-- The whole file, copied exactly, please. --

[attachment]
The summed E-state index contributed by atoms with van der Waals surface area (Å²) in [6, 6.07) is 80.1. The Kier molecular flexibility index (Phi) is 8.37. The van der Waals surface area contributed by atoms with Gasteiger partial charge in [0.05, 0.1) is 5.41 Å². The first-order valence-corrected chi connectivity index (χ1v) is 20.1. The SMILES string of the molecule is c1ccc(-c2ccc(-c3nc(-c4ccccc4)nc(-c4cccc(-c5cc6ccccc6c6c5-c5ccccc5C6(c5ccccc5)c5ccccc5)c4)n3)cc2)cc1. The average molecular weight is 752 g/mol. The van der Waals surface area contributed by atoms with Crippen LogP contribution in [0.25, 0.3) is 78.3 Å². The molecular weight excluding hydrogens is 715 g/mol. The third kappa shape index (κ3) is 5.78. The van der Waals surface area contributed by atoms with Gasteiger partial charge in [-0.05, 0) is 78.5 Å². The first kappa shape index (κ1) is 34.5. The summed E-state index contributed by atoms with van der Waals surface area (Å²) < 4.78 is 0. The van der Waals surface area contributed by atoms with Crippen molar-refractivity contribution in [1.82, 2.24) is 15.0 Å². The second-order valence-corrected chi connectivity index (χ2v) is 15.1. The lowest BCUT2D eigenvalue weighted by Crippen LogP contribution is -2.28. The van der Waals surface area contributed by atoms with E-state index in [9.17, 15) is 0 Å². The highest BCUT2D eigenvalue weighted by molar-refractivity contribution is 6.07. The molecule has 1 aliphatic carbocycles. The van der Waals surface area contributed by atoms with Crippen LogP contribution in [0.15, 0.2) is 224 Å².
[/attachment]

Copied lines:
The summed E-state index contributed by atoms with van der Waals surface area (Å²) in [6, 6.07) is 80.1. The Kier molecular flexibility index (Phi) is 8.37. The van der Waals surface area contributed by atoms with Gasteiger partial charge in [0.05, 0.1) is 5.41 Å². The first-order valence-corrected chi connectivity index (χ1v) is 20.1. The SMILES string of the molecule is c1ccc(-c2ccc(-c3nc(-c4ccccc4)nc(-c4cccc(-c5cc6ccccc6c6c5-c5ccccc5C6(c5ccccc5)c5ccccc5)c4)n3)cc2)cc1. The average molecular weight is 752 g/mol. The van der Waals surface area contributed by atoms with Crippen LogP contribution in [0.25, 0.3) is 78.3 Å². The molecular weight excluding hydrogens is 715 g/mol. The third kappa shape index (κ3) is 5.78. The van der Waals surface area contributed by atoms with Gasteiger partial charge in [-0.05, 0) is 78.5 Å². The first kappa shape index (κ1) is 34.5. The summed E-state index contributed by atoms with van der Waals surface area (Å²) < 4.78 is 0. The van der Waals surface area contributed by atoms with Crippen molar-refractivity contribution in [1.82, 2.24) is 15.0 Å². The second-order valence-corrected chi connectivity index (χ2v) is 15.1. The lowest BCUT2D eigenvalue weighted by Crippen LogP contribution is -2.28. The van der Waals surface area contributed by atoms with E-state index in [9.17, 15) is 0 Å². The highest BCUT2D eigenvalue weighted by molar-refractivity contribution is 6.07. The molecule has 1 aliphatic carbocycles. The van der Waals surface area contributed by atoms with Crippen LogP contribution in [0.15, 0.2) is 224 Å².